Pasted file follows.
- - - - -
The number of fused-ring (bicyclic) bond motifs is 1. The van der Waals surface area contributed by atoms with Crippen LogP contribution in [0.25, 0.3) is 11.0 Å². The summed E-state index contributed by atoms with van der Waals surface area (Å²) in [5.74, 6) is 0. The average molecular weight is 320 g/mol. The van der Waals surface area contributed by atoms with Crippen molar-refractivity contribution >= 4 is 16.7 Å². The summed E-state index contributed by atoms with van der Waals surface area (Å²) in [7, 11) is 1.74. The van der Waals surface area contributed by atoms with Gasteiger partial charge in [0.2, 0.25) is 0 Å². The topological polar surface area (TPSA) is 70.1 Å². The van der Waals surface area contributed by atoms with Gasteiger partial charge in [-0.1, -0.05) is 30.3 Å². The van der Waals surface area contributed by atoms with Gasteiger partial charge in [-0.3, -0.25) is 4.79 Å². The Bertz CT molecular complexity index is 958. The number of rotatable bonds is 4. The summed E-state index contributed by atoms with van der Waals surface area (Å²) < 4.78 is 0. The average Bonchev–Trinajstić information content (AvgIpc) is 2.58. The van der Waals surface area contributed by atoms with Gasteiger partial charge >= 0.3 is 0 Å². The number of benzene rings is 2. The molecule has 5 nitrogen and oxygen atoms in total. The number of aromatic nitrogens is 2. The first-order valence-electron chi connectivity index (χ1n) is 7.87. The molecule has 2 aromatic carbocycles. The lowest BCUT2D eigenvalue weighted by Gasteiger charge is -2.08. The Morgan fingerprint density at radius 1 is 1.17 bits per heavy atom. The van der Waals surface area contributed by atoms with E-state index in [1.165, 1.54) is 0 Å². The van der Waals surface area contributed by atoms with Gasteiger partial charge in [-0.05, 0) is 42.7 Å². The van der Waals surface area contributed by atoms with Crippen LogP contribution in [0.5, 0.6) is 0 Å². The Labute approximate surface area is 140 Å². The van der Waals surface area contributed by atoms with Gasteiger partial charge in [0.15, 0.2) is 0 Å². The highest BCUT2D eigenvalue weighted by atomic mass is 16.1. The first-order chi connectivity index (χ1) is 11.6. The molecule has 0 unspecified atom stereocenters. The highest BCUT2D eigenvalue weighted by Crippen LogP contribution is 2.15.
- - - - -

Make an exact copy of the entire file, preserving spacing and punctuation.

The number of fused-ring (bicyclic) bond motifs is 1. The van der Waals surface area contributed by atoms with Crippen LogP contribution in [0.25, 0.3) is 11.0 Å². The summed E-state index contributed by atoms with van der Waals surface area (Å²) in [5.74, 6) is 0. The average molecular weight is 320 g/mol. The van der Waals surface area contributed by atoms with Crippen molar-refractivity contribution >= 4 is 16.7 Å². The summed E-state index contributed by atoms with van der Waals surface area (Å²) in [7, 11) is 1.74. The van der Waals surface area contributed by atoms with Gasteiger partial charge in [0.2, 0.25) is 0 Å². The topological polar surface area (TPSA) is 70.1 Å². The van der Waals surface area contributed by atoms with Gasteiger partial charge in [-0.1, -0.05) is 30.3 Å². The van der Waals surface area contributed by atoms with Gasteiger partial charge in [-0.3, -0.25) is 4.79 Å². The Bertz CT molecular complexity index is 958. The number of rotatable bonds is 4. The summed E-state index contributed by atoms with van der Waals surface area (Å²) < 4.78 is 0. The average Bonchev–Trinajstić information content (AvgIpc) is 2.58. The van der Waals surface area contributed by atoms with Gasteiger partial charge >= 0.3 is 0 Å². The number of benzene rings is 2. The molecule has 5 nitrogen and oxygen atoms in total. The number of aromatic nitrogens is 2. The first-order valence-electron chi connectivity index (χ1n) is 7.87. The molecule has 2 aromatic carbocycles. The lowest BCUT2D eigenvalue weighted by Gasteiger charge is -2.08. The Morgan fingerprint density at radius 1 is 1.17 bits per heavy atom. The van der Waals surface area contributed by atoms with E-state index in [1.165, 1.54) is 0 Å². The van der Waals surface area contributed by atoms with Gasteiger partial charge in [-0.05, 0) is 42.7 Å². The van der Waals surface area contributed by atoms with Crippen LogP contribution in [0.5, 0.6) is 0 Å². The Labute approximate surface area is 140 Å². The van der Waals surface area contributed by atoms with Gasteiger partial charge in [0.15, 0.2) is 0 Å². The highest BCUT2D eigenvalue weighted by atomic mass is 16.1. The first-order chi connectivity index (χ1) is 11.6. The molecule has 0 unspecified atom stereocenters. The highest BCUT2D eigenvalue weighted by Crippen LogP contribution is 2.15.